About This Drug
Romidepsin is used to treat cancer. It is given in the vein (IV).
Possible Side Effects
- Bone marrow suppression. This is a decrease in the number of white blood cells, red blood cells, and platelets. This may raise your risk of infection, make you tired and weak (fatigue), and raise your risk of bleeding.
- Nausea and vomiting (throwing up)
- Decreased appetite (decreased hunger)
- EKG changes and/or abnormal heart beat
Note: Not all possible side effects are included above.
Warnings and Precautions
- Severe bone marrow suppression
- EKG changes
- Severe infections, which can be life-threatening
- Reactivation of hepatitis B or Epstein Barr virus if you have ever been exposed to the virus which can cause liver failure and be life-threatening.
- Tumor lysis syndrome: This drug may act on the cancer cells very quickly. This may affect how your kidneys work.
Note: Some of the side effects above are very rare. If you have concerns and/or questions, please discuss them with your medical team.
- This drug may be present in the saliva, tears, sweat, urine, stool, vomit, semen, and vaginal secretions. Talk to your doctor and/or your nurse about the necessary precautions to take during this time.
Treating Side Effects
- Manage tiredness by pacing your activities for the day.
- Be sure to include periods of rest between energy-draining activities.
- To decrease the risk of infection, wash your hands regularly.
- Avoid close contact with people who have a cold, the flu, or other infections.
- Take your temperature as your doctor or nurse tells you, and whenever you feel like you may have a fever.
- To help decrease bleeding, use a soft toothbrush. Check with your nurse before using dental floss.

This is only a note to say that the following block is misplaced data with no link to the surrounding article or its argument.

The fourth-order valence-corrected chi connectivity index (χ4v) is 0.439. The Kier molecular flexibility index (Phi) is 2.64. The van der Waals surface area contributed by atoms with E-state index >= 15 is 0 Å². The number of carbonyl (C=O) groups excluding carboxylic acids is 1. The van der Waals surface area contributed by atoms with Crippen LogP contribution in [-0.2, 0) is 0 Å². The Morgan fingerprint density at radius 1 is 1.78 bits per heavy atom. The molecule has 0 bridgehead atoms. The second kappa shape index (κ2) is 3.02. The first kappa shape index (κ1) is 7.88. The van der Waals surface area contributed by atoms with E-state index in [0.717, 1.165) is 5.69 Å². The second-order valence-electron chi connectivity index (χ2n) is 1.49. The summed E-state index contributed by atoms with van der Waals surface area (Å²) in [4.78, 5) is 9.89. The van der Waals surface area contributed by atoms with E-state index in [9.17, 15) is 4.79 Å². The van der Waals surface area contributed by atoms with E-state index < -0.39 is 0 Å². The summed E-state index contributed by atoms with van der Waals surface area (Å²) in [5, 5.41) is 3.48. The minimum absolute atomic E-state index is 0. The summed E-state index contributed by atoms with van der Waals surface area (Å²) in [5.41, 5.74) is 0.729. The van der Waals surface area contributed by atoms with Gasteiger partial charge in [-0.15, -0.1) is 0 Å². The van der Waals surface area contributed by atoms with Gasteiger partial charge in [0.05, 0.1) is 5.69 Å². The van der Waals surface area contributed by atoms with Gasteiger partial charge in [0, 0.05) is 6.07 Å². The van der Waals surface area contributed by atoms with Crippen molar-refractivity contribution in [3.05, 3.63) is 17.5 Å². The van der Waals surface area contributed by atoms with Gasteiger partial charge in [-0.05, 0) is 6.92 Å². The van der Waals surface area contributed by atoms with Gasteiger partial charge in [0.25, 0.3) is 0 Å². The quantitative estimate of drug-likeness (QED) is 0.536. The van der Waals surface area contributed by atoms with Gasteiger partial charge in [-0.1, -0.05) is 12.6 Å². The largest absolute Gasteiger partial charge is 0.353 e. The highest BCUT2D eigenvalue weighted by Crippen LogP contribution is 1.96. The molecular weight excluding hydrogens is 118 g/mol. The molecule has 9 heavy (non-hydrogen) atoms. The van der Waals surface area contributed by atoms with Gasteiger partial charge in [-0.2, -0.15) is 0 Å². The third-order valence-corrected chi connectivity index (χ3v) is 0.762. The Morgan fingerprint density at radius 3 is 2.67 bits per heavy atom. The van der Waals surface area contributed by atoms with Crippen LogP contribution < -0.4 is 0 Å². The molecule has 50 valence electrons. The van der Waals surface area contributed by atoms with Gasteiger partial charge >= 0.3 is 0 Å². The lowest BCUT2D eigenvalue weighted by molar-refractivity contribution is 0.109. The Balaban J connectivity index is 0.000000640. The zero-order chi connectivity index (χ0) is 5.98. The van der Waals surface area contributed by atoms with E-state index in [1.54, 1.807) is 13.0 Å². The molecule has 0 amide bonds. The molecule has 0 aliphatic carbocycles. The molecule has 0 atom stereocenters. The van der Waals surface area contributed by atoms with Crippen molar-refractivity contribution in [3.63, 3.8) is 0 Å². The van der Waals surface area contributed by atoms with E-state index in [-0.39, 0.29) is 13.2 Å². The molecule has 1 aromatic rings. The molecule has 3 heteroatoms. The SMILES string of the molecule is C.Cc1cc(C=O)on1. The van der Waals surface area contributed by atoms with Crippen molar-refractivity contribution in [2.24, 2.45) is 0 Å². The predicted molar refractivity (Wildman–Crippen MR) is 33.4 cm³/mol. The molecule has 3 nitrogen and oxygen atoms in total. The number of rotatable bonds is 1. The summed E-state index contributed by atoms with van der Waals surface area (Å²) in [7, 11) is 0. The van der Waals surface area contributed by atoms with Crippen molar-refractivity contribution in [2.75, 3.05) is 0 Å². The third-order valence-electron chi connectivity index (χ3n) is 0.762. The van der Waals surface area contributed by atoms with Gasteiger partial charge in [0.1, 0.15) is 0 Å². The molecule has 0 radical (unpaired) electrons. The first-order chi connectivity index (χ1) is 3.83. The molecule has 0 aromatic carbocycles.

- Be very careful when using knives or tools.
- Use an electric shaver instead of a razor.
- Drink plenty of fluids (a minimum of eight glasses per day is recommended).
- If you throw up, you should drink more fluids so that you do not become dehydrated (lack of water in the body from losing too much fluid).
- To help with nausea and vomiting, eat small, frequent meals instead of three large meals a day. Choose foods and drinks that are at room temperature. Ask your nurse or doctor about other helpful tips and medicine that is available to help stop or lessen these symptoms.
- To help with decreased appetite, eat small, frequent meals. Eat foods high in calories and protein, such as meat, poultry, fish, dry beans, tofu, eggs, nuts, milk, yogurt, cheese, ice cream, pudding, and nutritional supplements.
- Consider using sauces and spices to increase taste. Daily exercise, with your doctor’s approval, may increase your appetite.
Food and Drug Interactions
- Avoid grapefruit or grapefruit juice while taking this medicine. Grapefruit and grapefruit juice may raise the levels of romidepsin in your body. This could make side effects worse.
- Check with your doctor or pharmacist about all other prescription medicines and over-the-counter medicines and dietary supplements (vitamins, minerals, herbs and others) you are taking before starting this medicine as there are known drug interactions with romidepsin. Also, check with your doctor or pharmacist before starting any new prescription or over-the-counter medicines, or dietary supplements to make sure that there are no interactions.
- Avoid the use of St. John’s Wort while taking romidepsin as this may lower the levels of the drug in your body, which can make it less effective.